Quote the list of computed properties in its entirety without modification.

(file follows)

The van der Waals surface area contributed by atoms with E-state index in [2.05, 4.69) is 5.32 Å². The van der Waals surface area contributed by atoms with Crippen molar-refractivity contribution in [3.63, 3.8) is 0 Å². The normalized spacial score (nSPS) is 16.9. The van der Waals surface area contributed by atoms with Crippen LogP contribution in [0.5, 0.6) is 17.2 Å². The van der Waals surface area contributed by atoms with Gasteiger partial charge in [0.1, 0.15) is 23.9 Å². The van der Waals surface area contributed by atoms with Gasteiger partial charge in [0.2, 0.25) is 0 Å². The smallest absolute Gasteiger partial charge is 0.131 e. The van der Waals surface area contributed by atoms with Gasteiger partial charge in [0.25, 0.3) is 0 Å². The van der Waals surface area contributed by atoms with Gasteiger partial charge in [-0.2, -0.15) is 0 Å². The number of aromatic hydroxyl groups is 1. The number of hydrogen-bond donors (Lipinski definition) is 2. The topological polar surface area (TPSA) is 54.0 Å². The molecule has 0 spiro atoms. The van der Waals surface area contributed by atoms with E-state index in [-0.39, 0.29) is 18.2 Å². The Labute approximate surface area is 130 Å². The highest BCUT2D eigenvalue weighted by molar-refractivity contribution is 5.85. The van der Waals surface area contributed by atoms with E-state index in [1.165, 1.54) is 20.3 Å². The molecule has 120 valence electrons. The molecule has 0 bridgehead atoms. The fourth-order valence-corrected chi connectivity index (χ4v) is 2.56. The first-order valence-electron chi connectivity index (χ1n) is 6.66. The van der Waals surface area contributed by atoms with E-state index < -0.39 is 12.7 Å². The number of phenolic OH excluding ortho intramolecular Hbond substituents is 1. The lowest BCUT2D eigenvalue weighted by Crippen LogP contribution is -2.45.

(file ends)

The van der Waals surface area contributed by atoms with E-state index in [2.05, 4.69) is 5.32 Å². The van der Waals surface area contributed by atoms with Crippen molar-refractivity contribution in [3.63, 3.8) is 0 Å². The normalized spacial score (nSPS) is 16.9. The van der Waals surface area contributed by atoms with Crippen LogP contribution in [0.5, 0.6) is 17.2 Å². The van der Waals surface area contributed by atoms with Gasteiger partial charge in [0.1, 0.15) is 23.9 Å². The van der Waals surface area contributed by atoms with Gasteiger partial charge in [0.2, 0.25) is 0 Å². The smallest absolute Gasteiger partial charge is 0.131 e. The van der Waals surface area contributed by atoms with Gasteiger partial charge in [0.25, 0.3) is 0 Å². The van der Waals surface area contributed by atoms with Gasteiger partial charge in [-0.2, -0.15) is 0 Å². The number of aromatic hydroxyl groups is 1. The number of hydrogen-bond donors (Lipinski definition) is 2. The topological polar surface area (TPSA) is 54.0 Å². The molecule has 0 spiro atoms. The van der Waals surface area contributed by atoms with E-state index in [-0.39, 0.29) is 18.2 Å². The Labute approximate surface area is 130 Å². The highest BCUT2D eigenvalue weighted by molar-refractivity contribution is 5.85. The van der Waals surface area contributed by atoms with E-state index in [1.165, 1.54) is 20.3 Å². The molecule has 120 valence electrons. The molecule has 0 bridgehead atoms. The fourth-order valence-corrected chi connectivity index (χ4v) is 2.56. The first-order valence-electron chi connectivity index (χ1n) is 6.66. The van der Waals surface area contributed by atoms with E-state index < -0.39 is 12.7 Å². The number of phenolic OH excluding ortho intramolecular Hbond substituents is 1. The lowest BCUT2D eigenvalue weighted by Crippen LogP contribution is -2.45.